How to Fix:

While it will vary by plant, most require hydration every few days or so. You may find that tropical varieties require more water. Succulents and cacti, on the other hand, typically require less. As a basic guideline: once the top layer of soil has dried to about a 1-inch depth, you probably don’t want to wait much longer to give them the hydration they need!

Overwatering

Yellow leaves because of overwatering

Whole plant turning yellow? A common mistake is to kill a plant with kindness (which can cause yellowing leaves), that is, giving it too much water. It’s clear that plants love being hydrated, and this mistake is not at all unusual. Sadly, deadly molds love soil moisture, too; only, they require conditions that are even wetter. So, when you overwater, it may not harm them directly or yellow leaves on plants, but it will give any harmful molds or bacteria living in the soil a chance to grow which can lead to diseases.

How to Fix:

Make sure to water just enough, not too much or too little. Remember to check the soil first. This should do the trick and prevent disease!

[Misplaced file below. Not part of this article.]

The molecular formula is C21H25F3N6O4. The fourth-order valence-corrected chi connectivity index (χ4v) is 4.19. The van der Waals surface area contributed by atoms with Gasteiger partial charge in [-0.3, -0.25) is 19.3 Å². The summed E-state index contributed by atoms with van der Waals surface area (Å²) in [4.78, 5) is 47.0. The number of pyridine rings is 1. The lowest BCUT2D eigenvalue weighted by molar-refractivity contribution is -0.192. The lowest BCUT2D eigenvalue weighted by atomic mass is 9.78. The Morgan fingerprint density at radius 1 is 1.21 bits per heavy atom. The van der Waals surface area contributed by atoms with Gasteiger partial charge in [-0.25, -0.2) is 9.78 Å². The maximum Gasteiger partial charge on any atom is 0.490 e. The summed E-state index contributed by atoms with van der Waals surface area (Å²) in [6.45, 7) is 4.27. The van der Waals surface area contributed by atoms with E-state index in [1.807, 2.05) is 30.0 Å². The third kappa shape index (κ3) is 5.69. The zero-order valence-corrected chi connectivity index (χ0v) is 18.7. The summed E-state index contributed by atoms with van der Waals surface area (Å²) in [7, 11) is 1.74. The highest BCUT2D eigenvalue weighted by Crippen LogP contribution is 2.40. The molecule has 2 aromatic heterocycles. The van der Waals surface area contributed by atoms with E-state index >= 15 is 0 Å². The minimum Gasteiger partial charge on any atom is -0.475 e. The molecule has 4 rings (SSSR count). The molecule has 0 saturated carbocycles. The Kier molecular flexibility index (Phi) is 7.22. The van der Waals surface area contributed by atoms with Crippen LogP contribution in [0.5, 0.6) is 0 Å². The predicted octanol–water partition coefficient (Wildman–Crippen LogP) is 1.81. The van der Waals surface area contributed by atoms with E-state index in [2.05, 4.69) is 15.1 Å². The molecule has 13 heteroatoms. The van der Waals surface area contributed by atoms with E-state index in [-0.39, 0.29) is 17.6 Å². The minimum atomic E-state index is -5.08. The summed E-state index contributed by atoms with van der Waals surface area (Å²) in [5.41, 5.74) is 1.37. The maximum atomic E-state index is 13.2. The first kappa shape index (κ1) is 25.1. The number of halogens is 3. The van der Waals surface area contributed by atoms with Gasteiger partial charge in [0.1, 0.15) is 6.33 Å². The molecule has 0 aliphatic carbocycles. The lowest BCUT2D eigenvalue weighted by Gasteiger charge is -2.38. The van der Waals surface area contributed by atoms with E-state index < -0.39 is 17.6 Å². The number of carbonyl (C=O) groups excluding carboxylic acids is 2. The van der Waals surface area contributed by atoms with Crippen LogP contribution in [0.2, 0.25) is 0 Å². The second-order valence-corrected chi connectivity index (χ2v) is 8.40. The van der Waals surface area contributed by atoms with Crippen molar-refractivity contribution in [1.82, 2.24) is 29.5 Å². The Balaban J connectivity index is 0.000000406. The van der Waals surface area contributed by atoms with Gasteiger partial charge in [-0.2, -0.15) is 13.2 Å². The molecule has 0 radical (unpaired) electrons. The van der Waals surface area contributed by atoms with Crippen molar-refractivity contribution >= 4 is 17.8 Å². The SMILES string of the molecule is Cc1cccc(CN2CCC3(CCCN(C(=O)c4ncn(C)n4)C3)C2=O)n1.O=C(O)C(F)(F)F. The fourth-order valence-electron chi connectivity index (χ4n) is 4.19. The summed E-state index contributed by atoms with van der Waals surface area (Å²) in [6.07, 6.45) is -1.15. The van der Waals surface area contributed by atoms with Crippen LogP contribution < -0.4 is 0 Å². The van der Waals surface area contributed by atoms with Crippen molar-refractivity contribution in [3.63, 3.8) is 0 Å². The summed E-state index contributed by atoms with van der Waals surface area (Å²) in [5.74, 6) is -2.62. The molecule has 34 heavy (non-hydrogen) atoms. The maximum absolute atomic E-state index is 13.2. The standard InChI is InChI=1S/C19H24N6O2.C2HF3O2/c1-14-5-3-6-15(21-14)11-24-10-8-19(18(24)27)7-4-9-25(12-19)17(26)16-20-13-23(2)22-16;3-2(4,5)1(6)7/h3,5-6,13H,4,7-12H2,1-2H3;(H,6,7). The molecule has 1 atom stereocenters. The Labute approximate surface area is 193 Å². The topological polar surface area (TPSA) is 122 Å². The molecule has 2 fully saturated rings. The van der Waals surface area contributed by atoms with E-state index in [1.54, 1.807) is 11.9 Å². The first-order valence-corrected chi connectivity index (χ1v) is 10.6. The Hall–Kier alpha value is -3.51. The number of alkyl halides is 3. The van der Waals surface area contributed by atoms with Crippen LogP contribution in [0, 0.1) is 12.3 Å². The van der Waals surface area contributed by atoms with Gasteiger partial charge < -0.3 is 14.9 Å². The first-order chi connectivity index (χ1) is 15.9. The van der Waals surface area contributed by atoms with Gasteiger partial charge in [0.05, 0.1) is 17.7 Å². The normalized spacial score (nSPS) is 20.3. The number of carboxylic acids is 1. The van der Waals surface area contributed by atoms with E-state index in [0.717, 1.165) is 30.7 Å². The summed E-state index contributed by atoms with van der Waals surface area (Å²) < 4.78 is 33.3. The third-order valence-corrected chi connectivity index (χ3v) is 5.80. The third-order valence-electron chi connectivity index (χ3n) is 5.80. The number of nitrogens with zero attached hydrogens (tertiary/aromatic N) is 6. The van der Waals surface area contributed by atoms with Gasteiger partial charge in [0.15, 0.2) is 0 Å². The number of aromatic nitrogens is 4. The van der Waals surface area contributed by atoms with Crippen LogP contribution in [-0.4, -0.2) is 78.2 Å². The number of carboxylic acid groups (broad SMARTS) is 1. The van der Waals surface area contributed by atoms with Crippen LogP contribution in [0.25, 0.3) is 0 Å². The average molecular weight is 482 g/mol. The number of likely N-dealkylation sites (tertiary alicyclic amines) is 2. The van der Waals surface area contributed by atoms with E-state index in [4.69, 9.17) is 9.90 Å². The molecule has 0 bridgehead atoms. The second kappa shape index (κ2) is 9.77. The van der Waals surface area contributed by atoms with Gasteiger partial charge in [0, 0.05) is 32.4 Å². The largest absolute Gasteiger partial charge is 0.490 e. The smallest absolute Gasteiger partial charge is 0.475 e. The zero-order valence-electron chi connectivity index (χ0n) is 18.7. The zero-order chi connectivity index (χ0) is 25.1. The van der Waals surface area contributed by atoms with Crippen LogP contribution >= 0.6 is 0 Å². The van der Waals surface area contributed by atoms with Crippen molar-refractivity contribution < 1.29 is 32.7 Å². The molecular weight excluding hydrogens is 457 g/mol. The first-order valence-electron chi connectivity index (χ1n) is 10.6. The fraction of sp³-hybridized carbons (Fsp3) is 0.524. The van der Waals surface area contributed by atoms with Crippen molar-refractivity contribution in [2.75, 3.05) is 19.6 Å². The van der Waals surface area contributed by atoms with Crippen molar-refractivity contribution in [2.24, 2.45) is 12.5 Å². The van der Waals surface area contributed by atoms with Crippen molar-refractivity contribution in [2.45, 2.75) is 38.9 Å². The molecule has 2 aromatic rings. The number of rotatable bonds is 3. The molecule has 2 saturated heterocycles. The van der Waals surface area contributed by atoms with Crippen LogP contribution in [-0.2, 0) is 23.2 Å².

Insufficient Light

Yellow leaves because of insufficient light

When a plant doesn’t receive sufficient light, it won’t produce enough chlorophyll. This will cause yellowing leaves on plants and poor health.

How to Fix:

Make sure that all of your plants have ample light (but not too much or too direct; it varies). Don’t leave any leafy friends in rooms that are dim or dark. Outdoor plants that love sun should not be situated in the shade, either!

Excessive Light

Yellow leaves because of excessive light

It’s true that plants love and depend on light, but there is such a thing as too much of a good thing. Excessive or overbright sunlight will not benefit your plants but rather cause them to overheat and sunscald (AKA a sunburn, from which afflicted yellow leaves on plants don’t typically recover).

How to Fix:

Don’t place plants except for cacti and other sun-lovers in direct sunlight. Make sure that they have the necessary distance from windows and bright light. This should give their overheated, yellowing leaves a break!